We all have our reasons for wanting to be published. Some of mine: For the pure joy of playing with words. To disprove those who’ve told me it can’t be done (i.e., to be honest, out of spite).
To share something profound about the human experience.
I’m not saying books can’t be fun. Thank goodness for Dr. Seuss and for Diary of a Wimpy Kid. And yet, light, fluffy stories endure not because they’re light and fluffy, but because they are good stories.
The more I write, and read, the more I’ve come to appreciate the raw power of story. Story is ingrained in human culture, and hardwired into our brains. Beginning, middle, and end. Good against evil. Challenges presented to a hero we can root for; a hero who is, at the finish, something more than he was at the start.
Stories take life—which is random and often cruel—and give it order and meaning. To paraphrase Mark Twain, stories are better than real life because stories have to make sense. In stories, the hero wins the day. The bad guy gets his comeuppance. Those who deserve it live happily ever after.
Which brings us to The Pied Piper. Here is a tale of senseless, indescribable loss, with no happy ending in sight. So then why does it persist? Why is it part of our cherished canon of stories? Of children’s stories, no less?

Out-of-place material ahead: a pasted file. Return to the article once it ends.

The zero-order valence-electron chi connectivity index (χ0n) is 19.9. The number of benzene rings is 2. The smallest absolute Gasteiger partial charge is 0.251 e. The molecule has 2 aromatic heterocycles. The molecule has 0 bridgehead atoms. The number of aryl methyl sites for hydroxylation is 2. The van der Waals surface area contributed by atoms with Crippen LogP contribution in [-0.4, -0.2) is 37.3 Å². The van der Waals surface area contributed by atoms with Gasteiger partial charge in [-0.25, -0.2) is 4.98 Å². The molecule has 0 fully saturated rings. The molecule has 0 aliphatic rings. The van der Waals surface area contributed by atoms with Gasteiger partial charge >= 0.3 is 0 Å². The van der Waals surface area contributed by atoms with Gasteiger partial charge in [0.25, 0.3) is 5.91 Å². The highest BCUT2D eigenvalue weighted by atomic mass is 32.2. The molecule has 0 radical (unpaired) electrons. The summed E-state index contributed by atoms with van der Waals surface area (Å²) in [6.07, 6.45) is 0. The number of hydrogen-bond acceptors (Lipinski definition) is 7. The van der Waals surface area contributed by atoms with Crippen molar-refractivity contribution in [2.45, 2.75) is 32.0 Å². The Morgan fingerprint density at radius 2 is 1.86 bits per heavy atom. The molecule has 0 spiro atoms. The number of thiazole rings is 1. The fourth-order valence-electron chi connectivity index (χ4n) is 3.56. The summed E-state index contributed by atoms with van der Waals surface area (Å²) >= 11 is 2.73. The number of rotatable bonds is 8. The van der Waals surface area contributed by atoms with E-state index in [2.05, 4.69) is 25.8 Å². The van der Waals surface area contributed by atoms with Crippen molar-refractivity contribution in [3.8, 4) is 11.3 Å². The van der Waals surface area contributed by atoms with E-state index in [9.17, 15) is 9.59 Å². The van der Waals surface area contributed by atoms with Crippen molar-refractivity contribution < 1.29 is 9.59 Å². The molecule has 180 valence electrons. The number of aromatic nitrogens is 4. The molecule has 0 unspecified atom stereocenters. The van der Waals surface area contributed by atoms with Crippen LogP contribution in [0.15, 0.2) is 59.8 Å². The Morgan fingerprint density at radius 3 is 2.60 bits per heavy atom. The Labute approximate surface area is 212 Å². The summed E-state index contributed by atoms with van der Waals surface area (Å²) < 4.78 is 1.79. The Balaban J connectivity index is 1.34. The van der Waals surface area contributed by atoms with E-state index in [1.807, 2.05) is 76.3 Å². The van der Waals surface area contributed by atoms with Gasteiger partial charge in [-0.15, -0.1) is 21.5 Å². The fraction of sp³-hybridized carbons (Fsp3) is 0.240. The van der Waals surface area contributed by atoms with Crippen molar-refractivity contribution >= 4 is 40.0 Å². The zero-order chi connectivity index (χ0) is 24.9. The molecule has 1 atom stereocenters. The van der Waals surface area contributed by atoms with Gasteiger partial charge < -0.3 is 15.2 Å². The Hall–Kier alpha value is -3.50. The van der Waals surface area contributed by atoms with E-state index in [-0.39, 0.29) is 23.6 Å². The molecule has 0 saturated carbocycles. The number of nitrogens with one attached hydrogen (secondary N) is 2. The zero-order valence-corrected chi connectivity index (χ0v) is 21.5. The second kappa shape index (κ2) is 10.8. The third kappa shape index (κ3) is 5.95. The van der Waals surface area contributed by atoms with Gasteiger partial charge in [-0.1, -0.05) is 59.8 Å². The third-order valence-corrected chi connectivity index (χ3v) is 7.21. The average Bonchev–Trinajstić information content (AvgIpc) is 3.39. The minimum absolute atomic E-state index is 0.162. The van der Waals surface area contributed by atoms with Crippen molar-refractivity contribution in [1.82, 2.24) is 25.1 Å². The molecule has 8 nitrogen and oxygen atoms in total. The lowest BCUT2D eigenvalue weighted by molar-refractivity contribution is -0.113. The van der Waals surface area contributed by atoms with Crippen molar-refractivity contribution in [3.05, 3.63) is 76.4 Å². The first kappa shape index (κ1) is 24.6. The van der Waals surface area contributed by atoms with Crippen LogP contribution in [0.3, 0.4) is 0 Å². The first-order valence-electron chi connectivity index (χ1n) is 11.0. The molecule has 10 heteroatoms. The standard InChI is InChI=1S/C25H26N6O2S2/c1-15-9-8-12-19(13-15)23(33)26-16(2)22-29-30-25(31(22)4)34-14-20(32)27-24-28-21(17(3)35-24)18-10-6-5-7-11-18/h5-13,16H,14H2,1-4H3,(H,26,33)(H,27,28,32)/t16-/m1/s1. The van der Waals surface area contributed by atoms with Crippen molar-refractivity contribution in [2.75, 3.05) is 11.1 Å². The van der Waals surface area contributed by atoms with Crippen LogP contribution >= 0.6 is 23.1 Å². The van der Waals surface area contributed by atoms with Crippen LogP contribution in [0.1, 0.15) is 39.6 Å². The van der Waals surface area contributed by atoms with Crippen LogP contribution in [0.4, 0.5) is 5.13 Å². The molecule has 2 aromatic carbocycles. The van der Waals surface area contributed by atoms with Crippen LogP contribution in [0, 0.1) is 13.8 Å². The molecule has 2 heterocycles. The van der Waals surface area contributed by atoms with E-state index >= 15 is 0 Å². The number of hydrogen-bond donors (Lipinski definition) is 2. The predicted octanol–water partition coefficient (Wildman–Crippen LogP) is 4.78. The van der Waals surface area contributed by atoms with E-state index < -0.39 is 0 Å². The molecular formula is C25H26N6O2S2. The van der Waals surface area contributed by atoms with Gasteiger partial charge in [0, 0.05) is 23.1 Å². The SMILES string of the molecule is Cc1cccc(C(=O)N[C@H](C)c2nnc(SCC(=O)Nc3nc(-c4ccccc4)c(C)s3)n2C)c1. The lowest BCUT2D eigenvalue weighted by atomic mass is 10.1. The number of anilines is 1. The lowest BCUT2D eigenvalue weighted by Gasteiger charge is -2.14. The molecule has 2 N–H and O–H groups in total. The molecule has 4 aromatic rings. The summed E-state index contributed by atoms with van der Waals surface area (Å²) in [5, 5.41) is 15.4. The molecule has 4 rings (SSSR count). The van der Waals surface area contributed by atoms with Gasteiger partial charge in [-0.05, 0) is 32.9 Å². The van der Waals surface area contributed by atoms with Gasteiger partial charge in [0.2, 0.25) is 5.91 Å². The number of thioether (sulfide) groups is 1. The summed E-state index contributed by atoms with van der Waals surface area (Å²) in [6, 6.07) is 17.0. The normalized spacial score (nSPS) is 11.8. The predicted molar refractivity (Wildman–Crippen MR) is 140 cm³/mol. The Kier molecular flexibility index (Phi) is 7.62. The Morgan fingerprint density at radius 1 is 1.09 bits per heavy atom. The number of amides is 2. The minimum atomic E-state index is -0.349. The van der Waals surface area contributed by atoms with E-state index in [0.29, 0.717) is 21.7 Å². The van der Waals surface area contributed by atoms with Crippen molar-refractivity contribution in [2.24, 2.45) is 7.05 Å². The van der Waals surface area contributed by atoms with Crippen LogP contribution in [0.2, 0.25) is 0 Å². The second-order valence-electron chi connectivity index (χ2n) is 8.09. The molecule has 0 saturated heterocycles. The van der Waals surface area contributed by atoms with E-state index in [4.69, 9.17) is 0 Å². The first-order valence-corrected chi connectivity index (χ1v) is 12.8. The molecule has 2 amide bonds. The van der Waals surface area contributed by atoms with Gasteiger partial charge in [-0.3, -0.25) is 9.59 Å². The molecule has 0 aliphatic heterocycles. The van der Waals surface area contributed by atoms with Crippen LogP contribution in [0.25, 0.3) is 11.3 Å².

Based on a true story, or so we’re told. And real life is often cruel.
But stories should make sense.
I decided to write my own version of this most sorrowful story. It didn’t need to be light and fluffy. But wasn’t there some way those kids could live happily ever after?
I read everything I could about the Pied Piper legend. (A favorite: Robert Browning’s poem, illustrated by Kate Greenaway.) I found lots of different versions, each ending more tragically than the last.
I was drawn to the versions where one child is left behind, for different reasons depending on the version. I wondered if maybe that child, at least, could live happily ever after.
And so I focused on him.
But little voices crept into my head. “You’re in way over your head, missy. Who are you to mess with a classic? Maybe all those people in the first paragraph are right: Maybe it can’t be done.”
The story stalled.
But, since we’ve established that I write partly out of spite, I tried not to listen to those voices. And here is where true, serendipitous inspiration comes in:
One day, while in the middle of Pied Piper procrastination (scanning old vacation photos), my eye caught something interesting.
|Compare mountain in the photo to the one in the cover art.|
A few of the photos—taken in an Alpine village, which happened to have its own legend of a mountain witch—reminded me a lot of Kate Greenaway’s Pied Piper illustrations.
That’s when everything clicked. The Pied Piper and the mountain witch invaded each other’s stories, and became The Brixen Witch.
It’s not a fluffy story. But it’s a lot of fun (I think). And (I hope) it honors the tradition that has come before.
Best of all, I found a way to give that most tragic of stories a happy ending.